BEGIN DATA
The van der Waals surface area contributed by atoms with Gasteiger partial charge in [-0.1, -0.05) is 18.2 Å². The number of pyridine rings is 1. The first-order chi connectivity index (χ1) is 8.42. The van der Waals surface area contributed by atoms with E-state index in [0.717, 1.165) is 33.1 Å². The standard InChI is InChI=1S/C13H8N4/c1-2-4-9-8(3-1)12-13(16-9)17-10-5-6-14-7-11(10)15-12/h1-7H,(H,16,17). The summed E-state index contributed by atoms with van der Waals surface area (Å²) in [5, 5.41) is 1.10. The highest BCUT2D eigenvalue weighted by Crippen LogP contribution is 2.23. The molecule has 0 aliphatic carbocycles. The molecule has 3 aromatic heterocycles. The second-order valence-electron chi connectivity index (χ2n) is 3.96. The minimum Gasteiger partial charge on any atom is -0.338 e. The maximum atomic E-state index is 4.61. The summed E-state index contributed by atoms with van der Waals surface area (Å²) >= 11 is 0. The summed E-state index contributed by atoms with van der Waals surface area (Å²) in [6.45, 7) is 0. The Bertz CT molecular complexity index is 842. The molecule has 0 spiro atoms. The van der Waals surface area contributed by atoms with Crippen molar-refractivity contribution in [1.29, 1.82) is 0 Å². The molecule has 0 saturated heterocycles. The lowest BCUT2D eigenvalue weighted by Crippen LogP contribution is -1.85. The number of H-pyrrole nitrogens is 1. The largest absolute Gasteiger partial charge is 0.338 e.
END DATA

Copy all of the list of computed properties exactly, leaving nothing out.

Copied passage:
The van der Waals surface area contributed by atoms with Gasteiger partial charge in [-0.1, -0.05) is 18.2 Å². The number of pyridine rings is 1. The first-order chi connectivity index (χ1) is 8.42. The van der Waals surface area contributed by atoms with E-state index in [0.717, 1.165) is 33.1 Å². The standard InChI is InChI=1S/C13H8N4/c1-2-4-9-8(3-1)12-13(16-9)17-10-5-6-14-7-11(10)15-12/h1-7H,(H,16,17). The summed E-state index contributed by atoms with van der Waals surface area (Å²) in [5, 5.41) is 1.10. The highest BCUT2D eigenvalue weighted by Crippen LogP contribution is 2.23. The molecule has 0 aliphatic carbocycles. The molecule has 3 aromatic heterocycles. The second-order valence-electron chi connectivity index (χ2n) is 3.96. The minimum Gasteiger partial charge on any atom is -0.338 e. The maximum atomic E-state index is 4.61. The summed E-state index contributed by atoms with van der Waals surface area (Å²) >= 11 is 0. The summed E-state index contributed by atoms with van der Waals surface area (Å²) in [6.45, 7) is 0. The Bertz CT molecular complexity index is 842. The molecule has 0 spiro atoms. The van der Waals surface area contributed by atoms with Crippen molar-refractivity contribution in [1.29, 1.82) is 0 Å². The molecule has 0 saturated heterocycles. The lowest BCUT2D eigenvalue weighted by Crippen LogP contribution is -1.85. The number of H-pyrrole nitrogens is 1. The largest absolute Gasteiger partial charge is 0.338 e.